Discover more from Garbage Day
trying to conduct global maritime trade, but I’m dummy thicc
Read to the end for a real good use of TikTok's duet feature
First, the Garbage Day shirts are officially at the printer. Thanks for those of you who bought one! It was a super fun experiment and I definitely think I’ll do it again soon.
Secondly, my podcast co-host Luke and I have spent the last few months working on a project to prepare for the release of the Snyder Cut. Our DCEU marathon podcast is now unlocked on Patreon if you want to listen to it. And you can listen to our big Snyder Cut episode here.
And, lastly, I really need to plug my interview yesterday Ryan North again. It was a fantastic conversation and I think if you’re someone who Thinks About The State Of The Internet, you absolutely need to check it out. If you aren’t subscribed, hit the button below!
Boat Still Stuck
My Tumblr dashboard is so absolutely overloaded with Suez Canal memes right now that it’s actually becoming hard to navigate the app. So here’s a small list of links to boat memes if you’d like to see some:
Alright, that’s probably enough for now lol. If this boat stays stuck over the weekend, Tumblr’s servers may literally catch fire.
Also, there’s a ton of fan fiction about the boat now. The Ever Given and Suez Canal tags on Archive Of Our Own are bumping right now. This one, titled, “Sweet Suez” literally ships (lol) the boat with the canal.
And, yes, I have found lewd anime fan art of the boat, as well (NSFWish).
A Good Tweet About How Names Work
Where’s YouTube Headed?
My buddy Luke showed me this YouTube channel this week. The videos are created by a worker at Subway and they’re all the same thing — top down footage of his hands making a sandwich while he tells stories. The channel is funny and interesting and I’m sure it’s only a matter of time before the channel’s popularity turns into a PR crisis for Subway. He currently has close to a million subscribers and his videos get hundreds of thousands of views. What’s most interesting, to me, is how short they are. His longest videos are around two-and-a-half minutes like, while most of them average about 20 seconds. This shouldn’t be possible.
I first wrote about the appearance of short viral YouTube videos back in December. For years, the platform has made it extremely difficult to get any views on videos that are under 10 minutes long. It now seems likely that the diminishing lengths of popular YouTube videos is linked to the release of YouTube Shorts, the app’s TikTok killer.
But that’s not the only change happening within YouTube right now. The site is hiring a “Strategic Partner Manager for Civic Content Partnerships,” which will “drive adoption of YouTube with US government and political entities on the conservative side of the aisle.” It has, also, released specific “Gaming and Monetization” guidelines, which outline specific things that gamers should do around advertising. These include specific rules about how saying the N-word in a video will impact ad revenue, as well as content about 9/11. Normal video game stuff. Also, worth noting, YouTube’s CEO Susan Wojcicki has continued to not show up to congressional hearings, this week’s included.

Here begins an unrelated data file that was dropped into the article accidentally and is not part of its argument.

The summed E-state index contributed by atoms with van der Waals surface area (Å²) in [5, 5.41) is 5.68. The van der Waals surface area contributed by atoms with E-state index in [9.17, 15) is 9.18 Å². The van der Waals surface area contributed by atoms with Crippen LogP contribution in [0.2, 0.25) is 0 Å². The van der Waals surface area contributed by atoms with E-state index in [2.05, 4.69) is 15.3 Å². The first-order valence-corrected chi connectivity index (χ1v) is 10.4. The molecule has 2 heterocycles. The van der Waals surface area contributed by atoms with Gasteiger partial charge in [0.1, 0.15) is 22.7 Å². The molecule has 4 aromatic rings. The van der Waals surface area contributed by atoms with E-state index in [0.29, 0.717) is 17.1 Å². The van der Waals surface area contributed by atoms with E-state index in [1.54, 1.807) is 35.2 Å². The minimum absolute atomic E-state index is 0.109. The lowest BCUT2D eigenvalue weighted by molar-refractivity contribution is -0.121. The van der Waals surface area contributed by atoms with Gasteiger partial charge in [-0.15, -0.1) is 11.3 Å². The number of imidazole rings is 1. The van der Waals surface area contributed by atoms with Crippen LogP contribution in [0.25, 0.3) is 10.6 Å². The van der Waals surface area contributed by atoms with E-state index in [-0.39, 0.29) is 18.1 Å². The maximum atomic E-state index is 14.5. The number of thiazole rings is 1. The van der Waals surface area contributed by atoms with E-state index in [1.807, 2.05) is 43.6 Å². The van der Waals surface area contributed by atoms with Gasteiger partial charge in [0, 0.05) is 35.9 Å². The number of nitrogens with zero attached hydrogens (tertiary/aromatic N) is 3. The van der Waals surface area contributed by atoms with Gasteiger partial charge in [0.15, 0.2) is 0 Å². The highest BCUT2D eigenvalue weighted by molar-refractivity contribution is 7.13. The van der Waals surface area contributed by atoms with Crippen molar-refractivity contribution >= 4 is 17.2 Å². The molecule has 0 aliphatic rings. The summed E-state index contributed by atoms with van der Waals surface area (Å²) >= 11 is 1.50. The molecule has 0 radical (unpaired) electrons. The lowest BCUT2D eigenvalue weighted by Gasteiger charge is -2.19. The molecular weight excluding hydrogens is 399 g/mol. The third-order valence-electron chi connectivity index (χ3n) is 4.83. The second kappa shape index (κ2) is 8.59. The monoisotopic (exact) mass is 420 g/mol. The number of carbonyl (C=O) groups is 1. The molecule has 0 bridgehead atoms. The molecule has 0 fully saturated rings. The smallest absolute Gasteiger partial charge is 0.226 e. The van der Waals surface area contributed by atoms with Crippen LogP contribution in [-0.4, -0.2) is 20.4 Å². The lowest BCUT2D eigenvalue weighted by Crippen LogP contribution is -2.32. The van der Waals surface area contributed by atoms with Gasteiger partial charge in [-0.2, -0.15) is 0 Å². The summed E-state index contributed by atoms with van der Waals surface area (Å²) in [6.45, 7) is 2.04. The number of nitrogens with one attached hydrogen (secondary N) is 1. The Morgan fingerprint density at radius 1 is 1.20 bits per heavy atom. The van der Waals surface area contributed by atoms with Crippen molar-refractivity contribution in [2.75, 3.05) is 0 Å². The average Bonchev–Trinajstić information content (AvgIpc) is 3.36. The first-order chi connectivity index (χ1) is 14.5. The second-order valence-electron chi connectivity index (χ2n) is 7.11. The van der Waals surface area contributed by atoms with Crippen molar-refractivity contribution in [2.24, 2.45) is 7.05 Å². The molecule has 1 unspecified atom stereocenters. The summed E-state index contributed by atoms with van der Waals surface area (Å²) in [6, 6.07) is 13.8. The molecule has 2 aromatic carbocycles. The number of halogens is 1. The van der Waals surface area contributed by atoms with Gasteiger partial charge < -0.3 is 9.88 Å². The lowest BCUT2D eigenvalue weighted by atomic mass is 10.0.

YouTube, and Google at large, are notorious for not being particularly coordinated in how they roll out products (Google Wave says “hi”), but if I had to guess, I’m thinking YouTube knows what kind of floodgate is about to open with their short video product. Whether it’s ISIS or white nationalism, YouTube is the premiere radicalization engine online. But a side effect of YouTube requiring longer video content was the barrier of entry for a YouTube video was a bit higher than making a one-minute TikTok. Once that hurdle’s gone, what do you think the site’s already-very-radicalized user base is going to start publishing? And, more unsettling, how viral do you think these videos will go?
I Am Obsessed With This Dude’s TikTok Channel
B. Dylan Hollis is a TikToker who is getting really popular right now. I love his whole schtick. He takes very old and very gross recipes from the early 20th century and makes them. He has this whole funny kind of pithy greaser vibe to him — like if John Mulaney was having a nervous breakdown while time traveling. It’s even better, though, when the recipes cause him to break character. My favorite video of his is the chocolate potato cake.
Once you’ve watched that, head over to Tumblr where a user tried to make the cake.
“This stupid cake, made with potatoes ... is delicious,” Tumblr user kirain said. “It's so sweet, moist, and decadent, just like a brownie! And I don't even like chocolate or potatoes!”
An Interesting Question About Ghosts